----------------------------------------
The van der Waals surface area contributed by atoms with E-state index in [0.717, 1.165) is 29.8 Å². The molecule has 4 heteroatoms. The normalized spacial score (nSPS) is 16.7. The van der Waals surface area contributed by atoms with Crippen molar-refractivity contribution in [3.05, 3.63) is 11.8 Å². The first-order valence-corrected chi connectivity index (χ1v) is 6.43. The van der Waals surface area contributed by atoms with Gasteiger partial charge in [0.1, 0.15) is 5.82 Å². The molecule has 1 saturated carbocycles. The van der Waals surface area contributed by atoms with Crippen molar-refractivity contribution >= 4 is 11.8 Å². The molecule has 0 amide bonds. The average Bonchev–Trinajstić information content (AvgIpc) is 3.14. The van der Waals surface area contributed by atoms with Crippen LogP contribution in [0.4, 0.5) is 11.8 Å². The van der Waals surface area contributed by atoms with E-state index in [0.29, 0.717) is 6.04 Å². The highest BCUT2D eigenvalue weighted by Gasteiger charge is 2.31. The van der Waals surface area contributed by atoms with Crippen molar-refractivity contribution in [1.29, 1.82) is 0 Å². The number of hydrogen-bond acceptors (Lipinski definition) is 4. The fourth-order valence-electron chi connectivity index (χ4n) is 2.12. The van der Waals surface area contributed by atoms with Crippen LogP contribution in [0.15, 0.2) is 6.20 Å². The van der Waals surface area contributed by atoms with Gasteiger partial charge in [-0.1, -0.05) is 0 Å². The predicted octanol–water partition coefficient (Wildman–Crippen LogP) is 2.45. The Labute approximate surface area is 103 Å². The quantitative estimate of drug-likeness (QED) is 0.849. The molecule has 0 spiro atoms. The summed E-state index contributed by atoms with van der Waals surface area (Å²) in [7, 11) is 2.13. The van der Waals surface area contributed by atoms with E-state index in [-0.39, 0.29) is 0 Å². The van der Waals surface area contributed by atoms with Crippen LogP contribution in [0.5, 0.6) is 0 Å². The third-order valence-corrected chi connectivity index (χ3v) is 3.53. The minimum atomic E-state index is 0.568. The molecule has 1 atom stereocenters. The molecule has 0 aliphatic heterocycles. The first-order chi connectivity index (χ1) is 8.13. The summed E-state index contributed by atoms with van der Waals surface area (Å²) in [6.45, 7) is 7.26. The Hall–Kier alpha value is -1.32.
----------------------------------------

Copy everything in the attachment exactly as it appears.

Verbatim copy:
The van der Waals surface area contributed by atoms with E-state index in [0.717, 1.165) is 29.8 Å². The molecule has 4 heteroatoms. The normalized spacial score (nSPS) is 16.7. The van der Waals surface area contributed by atoms with Crippen molar-refractivity contribution in [3.05, 3.63) is 11.8 Å². The first-order valence-corrected chi connectivity index (χ1v) is 6.43. The van der Waals surface area contributed by atoms with Gasteiger partial charge in [0.1, 0.15) is 5.82 Å². The molecule has 1 saturated carbocycles. The van der Waals surface area contributed by atoms with Crippen molar-refractivity contribution >= 4 is 11.8 Å². The molecule has 0 amide bonds. The average Bonchev–Trinajstić information content (AvgIpc) is 3.14. The van der Waals surface area contributed by atoms with Crippen LogP contribution in [0.4, 0.5) is 11.8 Å². The van der Waals surface area contributed by atoms with E-state index in [0.29, 0.717) is 6.04 Å². The highest BCUT2D eigenvalue weighted by Gasteiger charge is 2.31. The van der Waals surface area contributed by atoms with Crippen molar-refractivity contribution in [1.29, 1.82) is 0 Å². The number of hydrogen-bond acceptors (Lipinski definition) is 4. The fourth-order valence-electron chi connectivity index (χ4n) is 2.12. The van der Waals surface area contributed by atoms with Crippen LogP contribution in [0.15, 0.2) is 6.20 Å². The van der Waals surface area contributed by atoms with Gasteiger partial charge in [-0.1, -0.05) is 0 Å². The predicted octanol–water partition coefficient (Wildman–Crippen LogP) is 2.45. The Labute approximate surface area is 103 Å². The quantitative estimate of drug-likeness (QED) is 0.849. The molecule has 0 spiro atoms. The summed E-state index contributed by atoms with van der Waals surface area (Å²) in [7, 11) is 2.13. The van der Waals surface area contributed by atoms with E-state index in [-0.39, 0.29) is 0 Å². The van der Waals surface area contributed by atoms with Crippen LogP contribution in [0.5, 0.6) is 0 Å². The third-order valence-corrected chi connectivity index (χ3v) is 3.53. The minimum atomic E-state index is 0.568. The molecule has 1 atom stereocenters. The molecule has 0 aliphatic heterocycles. The first-order chi connectivity index (χ1) is 8.13. The summed E-state index contributed by atoms with van der Waals surface area (Å²) in [6.45, 7) is 7.26. The Hall–Kier alpha value is -1.32.